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The Adjacent

3.46  ·  Rating details ·  1,173 ratings  ·  183 reviews
Tibor Tarent, a freelance photographer, is recalled to Britain from Anatolia where his wife Melanie has been killed by insurgent militia. IRGB is a nation living in the aftermath of a bizarre and terrifying terrorist atrocity - hundreds of thousands were wiped out when a vast triangle of west London was instantly annihilated. The authorities think the terrorist attack and ...more
Hardcover, 419 pages
Published June 20th 2013 by Gollancz
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3.46  · 
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 ·  1,173 ratings  ·  183 reviews

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I've been reading a lot of Christopher Priest lately and I think there must be some kind of critical mass build-up because I just exploded.

The good kind of explosion. Like, my mind just popped.

This one's a love story. Odd as that may seem, looking like a death and a mystery at the beginning.

At first, I wasn't quite sure what to think. These last few books have all been dealing with the Dream Archipelago, an alternate reality close to ours in so many ways but all the names and locations are diff
Manuel Antão
Jun 09, 2013 rated it it was amazing
Shelves: 2013
If you're into stuff like this, you can read the full review.

It does not look like it, but for me this is a love story at heart...

As usual in a novel by Priest, I had to keep my wits about me. (In)Sanity is the word of the day. The 400 pages of "The Adjacent" are dense with encrypted epiphanies, not all of them perceived at a first reading. So I advise you all to re-read it. You'll get something more out of it on a second reading.

For me any book by Christopher Priest can be used as a good exampl
Tudor Ciocarlie
The dream feeling of this book, the enigmatic characters which are in turn photographers, airplane pilots, illusionists or nurses, the illuminating connections with other novels by Priest, the transcending love story, the perfect prose, the unusual dystopia, the love letters to Spitfires but also to the forgotten pilots of the British bombers, the immersing style make The Adjacent the best read of the year, so far. Christopher Priest is getting better and better and from what his friend M. John ...more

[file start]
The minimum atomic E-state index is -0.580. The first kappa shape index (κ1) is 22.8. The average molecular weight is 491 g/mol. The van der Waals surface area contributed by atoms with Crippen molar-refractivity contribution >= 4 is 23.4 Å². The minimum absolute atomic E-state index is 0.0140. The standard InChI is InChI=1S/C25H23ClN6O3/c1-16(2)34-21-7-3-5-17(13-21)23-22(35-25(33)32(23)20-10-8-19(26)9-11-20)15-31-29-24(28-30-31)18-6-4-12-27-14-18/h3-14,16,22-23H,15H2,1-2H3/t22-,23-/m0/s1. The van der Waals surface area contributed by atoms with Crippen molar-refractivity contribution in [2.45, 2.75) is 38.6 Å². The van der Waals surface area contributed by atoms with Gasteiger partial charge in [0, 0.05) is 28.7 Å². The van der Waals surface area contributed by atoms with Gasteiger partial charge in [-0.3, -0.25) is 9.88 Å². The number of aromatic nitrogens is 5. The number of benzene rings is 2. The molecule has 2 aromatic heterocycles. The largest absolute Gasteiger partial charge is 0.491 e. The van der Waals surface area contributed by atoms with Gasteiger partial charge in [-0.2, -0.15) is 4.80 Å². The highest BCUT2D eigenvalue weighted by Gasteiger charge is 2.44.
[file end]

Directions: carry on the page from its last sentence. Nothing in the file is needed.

Aug 31, 2017 rated it really liked it  ·  review of another edition
Shelves: 2017
Another Christopher Priest book that gave me a great reading journey, but also left me scratching my head at the end. Seems to be a theme, but I'm just pulled into all his books.

There is something very appealing to me about the way Christopher Priest tangentially connects his novels. In this one he is at the height of his world-building powers, deftly weaving in elements of The Affirmation, The Glamour, The Islanders, and probably others I have yet to read. His precise, confident prose beckons one along into an uncertain environment of parallel worlds, doubling and tripling in numbers, engendering trust while at the same time stealthily destabilizing one's sense of real
Ian Mond
Mar 05, 2014 rated it really liked it
The Adjacent is my first taste of Priest’s work. I know, I know how could I call myself a serious genre reader and yet never cracked the pages of a Priest novel? I’ve always been aware of him as an author – when I was in my teens I knew that Priest had written two Doctor Who scripts for the 4th Doctor that were never made, and, of course, I’ve seen Christopher Nolan’s The Prestige – but I’ve never felt compelled to read his work. His novels, nearly a complete collection, sit on my shelves in the ...more
Short review: this is how sf should be written to be interesting, literate and satisfy the desire for "not the same again..."

Longer review: I would first mention that The Adjacent is connected with all the major C. Priest work (Affirmation, Separation, Dream Archipelago, Prestige, Islanders), has a sort of explanation for both the alt-world of Separation and the connection between the Archipelago and our world (hint: the title), though of course nothing is made that explicit

The novel (though aga
Jul 20, 2014 rated it it was ok
Shelves: sf, genre-fiction